When Worlds Converge: Digital Therapeutics Meets Biopharma Alliance Management
Even a year or two ago, the idea of digital therapeutics didn’t stir up a great amount of interest among most participants at ASAP’s BioPharma Conference, according to Mike Leonetti, president and CEO of ASAP. That sort of ambivalence no longer applies, as was evident at the September 23 Leadership Forum that kicked off ASAP’s BioPharma 2019, held Sept. 23–25 in Boston.
The invitation-only gathering of 20-some biopharma alliance leaders was treated to a glimpse into the future—and a privileged look at a rapidly changing present—by senior executives from two companies that have been fast-tracking prescription digital therapeutics in their own alliance. Alex Waldron, chief strategy officer at Pear Therapeutics, and Joris van Dam, head of digital therapeutics for the Novartis Institutes for BioMedical Research, were introduced by Leonetti and by Brooke Paige, vice president of alliance management at Pear Therapeutics and ASAP’s board chair.
Waldron and van Dam described digital therapeutics as “software as a therapeutic,” or customer-facing software that helps clinically treat disease. It’s still relatively new, but already has become one of the five modalities of modern medical treatment (small molecule, large molecule, gene, cell, and digital). Whereas traditional biopharma alliances are asset-based partnerships formed on the basis of a molecule, in a partnership around digital therapeutics, the technology product is the asset.
While we often think of wearable devices when we think about digital therapeutics, perhaps the most common such device is your smartphone. So far Pear and Novartis are experiencing some success around products used to treat depression that occurs with patients who have multiple sclerosis (MS) or schizophrenia, for example.
Patients’ usage of and familiarity with their own cell phones is a big plus in such treatment, both in terms of access—a phone app is available 24/7, when patients need it, unlike a doctor or psychiatrist—and also adherence to the treatment plan, since the app can remind patients to stick to the program they’re on and help them get going with it again. Other uses being explored include the treatment of addiction and other types of depression.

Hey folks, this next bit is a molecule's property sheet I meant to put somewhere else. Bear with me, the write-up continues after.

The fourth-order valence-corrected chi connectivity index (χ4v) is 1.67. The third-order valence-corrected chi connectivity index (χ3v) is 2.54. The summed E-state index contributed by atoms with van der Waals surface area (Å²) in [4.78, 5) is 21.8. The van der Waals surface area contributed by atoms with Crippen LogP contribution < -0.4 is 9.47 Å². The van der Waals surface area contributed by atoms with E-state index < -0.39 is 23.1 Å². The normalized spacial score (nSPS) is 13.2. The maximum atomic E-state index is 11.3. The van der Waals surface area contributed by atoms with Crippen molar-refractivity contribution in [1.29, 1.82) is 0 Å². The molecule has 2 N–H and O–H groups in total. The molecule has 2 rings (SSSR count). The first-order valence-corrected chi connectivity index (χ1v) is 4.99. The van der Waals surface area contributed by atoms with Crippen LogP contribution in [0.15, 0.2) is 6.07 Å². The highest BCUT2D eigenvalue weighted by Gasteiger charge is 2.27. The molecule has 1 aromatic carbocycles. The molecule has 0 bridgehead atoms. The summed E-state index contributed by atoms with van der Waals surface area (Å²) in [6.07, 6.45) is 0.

Managing an alliance between a smaller, tech-oriented company and a large pharma company can be challenging, of course—as can any partnership between more traditional biopharma and tech. In this case, Novartis brought its commercial infrastructure, clinical trials expertise, and scientific strengths to the table; Pear brought technology, manufacturing, and ownership of the pharmacovigilance aspect, i.e., safety and data reporting.
As part of the forum, the 20-plus alliance leaders were asked several questions and polled on their responses. Among the highlights:
- More than 50 percent said their company had at least one or two digital/nontraditional alliances that were being operated as managed partnerships.
- More than 50 percent said someone other than alliance management or business development managed these partnerships at their companies.
- More than 80 percent said they expected their companies to increase the number of these digital/nontraditional partnerships in the next two years.
- Nearly 70 percent reported the biggest challenges of such partnerships included finding a common language, the lack of alliance management skills, and cultural differences.
- Fifty percent of respondents felt that these partnerships should be managed by the alliance management group in their organization—but nearly as many acknowledged that they don’t currently have the bandwidth to do so.
In the roundtable discussion portion of the forum, participants came up with a number of elements or processes in traditional biopharma alliance management that would need to be revised, modified, leveraged, or speeded up to meet the needs of digital and nontraditional partnerships and to take advantage of the potential for innovation. These included:
- Increasing the frequency of governance meetings and check-ins
- Speeding up decision-making processes and structures and including more senior people in them
- Educating senior management and managing stakeholders to ensure senior-level support and alignment
- Hiring more tech-savvy alliance managers
- Having more people on board who are well versed in IP issues and the regulatory environment
- Needing to trust the partner in ways beyond what has been common in the past—including continuous data sharing
- Hiring more disruptors and fewer people who are invested in protecting “the way we do things here”
- Establishing clear roles and responsibilities from the outset of the alliance, as early as the kickoff (if not before)
- Understanding each other better, given the different cultures of tech and biopharma companies
A window into the future indeed, and certainly there will be much more to come on this subject as the numbers of digital and nontraditional partnerships in biopharma continue to increase. And as ASAP BioPharma Conference 2019 continues, stay tuned for more of the latest coverage!